Tuesday, February 15, 2011

Fiber-Full Diet Lengthens Life

By Crystal Phend, Senior Staff Writer, MedPage Today

Getting lots of dietary fiber appears to reduce the risk of dying -- particularly from cardiovascular, infectious, or respiratory diseases -- according to a large observational study.

The study of more than 500,000 people found those with the highest dietary fiber intake -- an average of 29.4 grams per day for men and 25.8 for women -- had a 22% lower risk of dying from any cause over nine years of follow-up compared with those with the lowest fiber intake -- a mean of 12.6 grams per day for men and 10.8 for women -- (P<0.001 for trend), Yikyung Park, ScD, of the National Cancer Institute in Rockville, Md., and colleagues found.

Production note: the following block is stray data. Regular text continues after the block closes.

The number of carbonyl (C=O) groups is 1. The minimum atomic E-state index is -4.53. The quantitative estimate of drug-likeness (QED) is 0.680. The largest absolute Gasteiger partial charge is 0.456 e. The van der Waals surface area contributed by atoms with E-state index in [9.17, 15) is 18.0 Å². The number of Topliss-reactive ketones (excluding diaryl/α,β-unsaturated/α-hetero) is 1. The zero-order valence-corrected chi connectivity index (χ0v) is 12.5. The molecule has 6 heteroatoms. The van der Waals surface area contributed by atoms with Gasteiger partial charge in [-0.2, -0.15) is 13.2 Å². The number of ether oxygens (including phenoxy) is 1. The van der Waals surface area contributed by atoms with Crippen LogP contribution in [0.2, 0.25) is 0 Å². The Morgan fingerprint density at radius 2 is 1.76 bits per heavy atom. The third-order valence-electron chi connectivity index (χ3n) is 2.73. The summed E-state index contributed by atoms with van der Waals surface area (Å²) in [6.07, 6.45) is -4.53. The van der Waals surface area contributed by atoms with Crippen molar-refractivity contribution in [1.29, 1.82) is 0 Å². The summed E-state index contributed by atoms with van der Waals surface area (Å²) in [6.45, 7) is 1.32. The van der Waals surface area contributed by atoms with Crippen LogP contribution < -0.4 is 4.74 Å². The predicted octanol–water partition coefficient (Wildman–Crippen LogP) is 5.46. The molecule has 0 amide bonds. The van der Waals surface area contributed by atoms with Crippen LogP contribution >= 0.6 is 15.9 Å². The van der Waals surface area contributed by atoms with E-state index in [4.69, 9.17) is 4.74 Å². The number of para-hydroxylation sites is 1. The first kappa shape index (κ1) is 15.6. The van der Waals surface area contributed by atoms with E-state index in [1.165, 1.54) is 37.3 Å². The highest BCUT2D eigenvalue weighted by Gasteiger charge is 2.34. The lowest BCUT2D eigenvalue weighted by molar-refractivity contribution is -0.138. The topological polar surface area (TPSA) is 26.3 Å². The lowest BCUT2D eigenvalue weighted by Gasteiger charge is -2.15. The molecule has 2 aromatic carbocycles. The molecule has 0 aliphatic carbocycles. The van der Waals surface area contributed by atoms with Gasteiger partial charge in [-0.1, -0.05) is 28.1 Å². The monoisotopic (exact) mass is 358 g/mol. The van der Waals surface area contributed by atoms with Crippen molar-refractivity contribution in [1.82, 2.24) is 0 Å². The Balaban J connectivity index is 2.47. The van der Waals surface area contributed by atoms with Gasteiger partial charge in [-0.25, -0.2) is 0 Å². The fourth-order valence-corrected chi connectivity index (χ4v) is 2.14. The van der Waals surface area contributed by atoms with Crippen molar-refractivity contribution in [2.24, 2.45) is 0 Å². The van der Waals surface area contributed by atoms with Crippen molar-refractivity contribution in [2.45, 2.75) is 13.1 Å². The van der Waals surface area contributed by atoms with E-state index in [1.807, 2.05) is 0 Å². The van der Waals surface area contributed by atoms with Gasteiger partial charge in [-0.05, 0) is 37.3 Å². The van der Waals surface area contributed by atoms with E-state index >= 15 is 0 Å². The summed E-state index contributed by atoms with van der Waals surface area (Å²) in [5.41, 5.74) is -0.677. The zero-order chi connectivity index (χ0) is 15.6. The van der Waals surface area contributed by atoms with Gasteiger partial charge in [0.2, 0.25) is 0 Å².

Higher fiber consumption lowered the risk of death from cardiovascular, infectious, and respiratory diseases by 24% to 56% in men and by 34% to 59% in women, Park and co-authors reported online in the Archives of Internal Medicine.
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